When COVID-19 hit in early 2020, choral singing went from a celebrated art form to a dangerous superspreader event, a change that presented Shannon Arnold, BYR ’19, with a tricky situation.
As the new artistic director for the Fort Myers Symphonic Mastersingers, Arnold found herself in charge of a renowned 80-person ensemble just as the pandemic was beginning to spread.
“About two months into the shutdown, I was like, ‘I can’t not sing, I can’t not be with choirs, I’ve got to figure out how to make this work!’” she remembered. “I knew I couldn’t live without music, and knew my singers couldn’t either.”
While other community choirs turned to Zoom, Arnold intuited that the online video platform wasn’t right for her choir’s older “snowbird” population, and feared they’d lose members if they went fully virtual.
Because research showed that outdoor gatherings were safer, Arnold chose to host in-person rehearsals outdoors with social distancing precautions and constant masking.
“I take pride in the fact that my choir sang all of last season together and we had no cases of COVID,” Arnold said. “So many singers thanked me, because it was the only thing that felt somewhat normal for them.”
Amid this progress, she’s observed a shift among the ensemble’s members. As the youngest person in the room, at first some of the singers seemed a bit skeptical of her. Arnold says the pandemic helped change that.
Hitting the high notes
Two major factors attracted Arnold to Temple: the school’s diversity and the caliber of the faculty.
She admired Professor Mitos Andaya Hart as one of the relatively few female conductors in the field.
“I still go to her for advice on things like balancing motherhood with work life,” Arnold said. “And she’s a genius!”
She also appreciated how Professor and Chair of Vocal Arts Paul Rardin encouraged community over competition among the close-knit choral conducting cohort.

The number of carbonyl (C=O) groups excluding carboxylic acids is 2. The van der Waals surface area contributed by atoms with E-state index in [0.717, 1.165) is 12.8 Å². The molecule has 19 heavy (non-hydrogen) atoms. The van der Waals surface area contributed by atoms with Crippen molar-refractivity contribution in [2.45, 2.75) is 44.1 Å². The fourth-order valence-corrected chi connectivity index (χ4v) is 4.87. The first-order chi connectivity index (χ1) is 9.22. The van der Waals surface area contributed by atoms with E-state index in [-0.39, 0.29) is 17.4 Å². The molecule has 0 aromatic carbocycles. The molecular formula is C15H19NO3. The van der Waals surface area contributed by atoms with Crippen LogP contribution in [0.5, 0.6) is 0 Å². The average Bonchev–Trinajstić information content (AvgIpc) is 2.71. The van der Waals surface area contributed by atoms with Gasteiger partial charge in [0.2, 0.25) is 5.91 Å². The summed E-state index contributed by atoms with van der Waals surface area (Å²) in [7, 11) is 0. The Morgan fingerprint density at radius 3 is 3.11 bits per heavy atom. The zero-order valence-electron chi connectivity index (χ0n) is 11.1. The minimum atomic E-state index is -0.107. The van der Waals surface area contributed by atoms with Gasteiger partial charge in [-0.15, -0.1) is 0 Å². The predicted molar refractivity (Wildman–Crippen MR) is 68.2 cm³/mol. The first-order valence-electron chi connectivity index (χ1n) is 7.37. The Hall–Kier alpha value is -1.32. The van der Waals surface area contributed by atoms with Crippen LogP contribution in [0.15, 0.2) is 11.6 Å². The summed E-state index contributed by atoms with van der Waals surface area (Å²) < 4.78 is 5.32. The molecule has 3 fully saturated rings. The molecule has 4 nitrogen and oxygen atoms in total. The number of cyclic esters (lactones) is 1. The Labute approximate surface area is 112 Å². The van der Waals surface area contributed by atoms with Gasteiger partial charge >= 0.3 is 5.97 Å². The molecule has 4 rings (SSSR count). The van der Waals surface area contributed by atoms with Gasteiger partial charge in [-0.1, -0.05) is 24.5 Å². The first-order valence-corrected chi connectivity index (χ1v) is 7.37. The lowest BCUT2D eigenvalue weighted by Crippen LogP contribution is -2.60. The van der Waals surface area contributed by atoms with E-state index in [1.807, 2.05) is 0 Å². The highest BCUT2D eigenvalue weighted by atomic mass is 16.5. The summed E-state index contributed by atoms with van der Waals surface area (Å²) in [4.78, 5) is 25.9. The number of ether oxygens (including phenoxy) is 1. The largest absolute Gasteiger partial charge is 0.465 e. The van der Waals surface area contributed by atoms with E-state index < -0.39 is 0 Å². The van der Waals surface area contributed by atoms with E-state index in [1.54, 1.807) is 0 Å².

“Dr. Rardin set a standard that it’s not about who’s better—it’s about growing together,” she noted. “He really cared about us, and that made a huge difference.”
As Arnold enters a new season with the choir, she’s making her mark on the organization.
She’s recorded virtual concerts to share the group’s hard work, and has diversified their songbook with more work by female composers and composers of color.
And she continues her work with the Intermezzo Choir, a group she founded in January 2020—with the coordination of certified music therapist Jan Ackley Malecha—for singers diagnosed with dementia and Alzheimer’s disease. The choir is the only one of its kind in the region, providing the opportunity to sing for the area’s afflicted aging population. While Intermezzo turned to Zoom for rehearsals during the height of the pandemic, the connection among its members remains palpable.
“Music is so good for people who are suffering, it’s one of those things that helps stimulate their minds,” Arnold said. “Intermezzo is all about community, and having a good time making music, and I think it’s really making a difference in the singers’ lives.”
“The fact that we’re able to do anything at all [throughout the pandemic] sped up the process of them trusting me,” she said. “This season, they’re all in, and they see me as part of this organization, not an outsider.”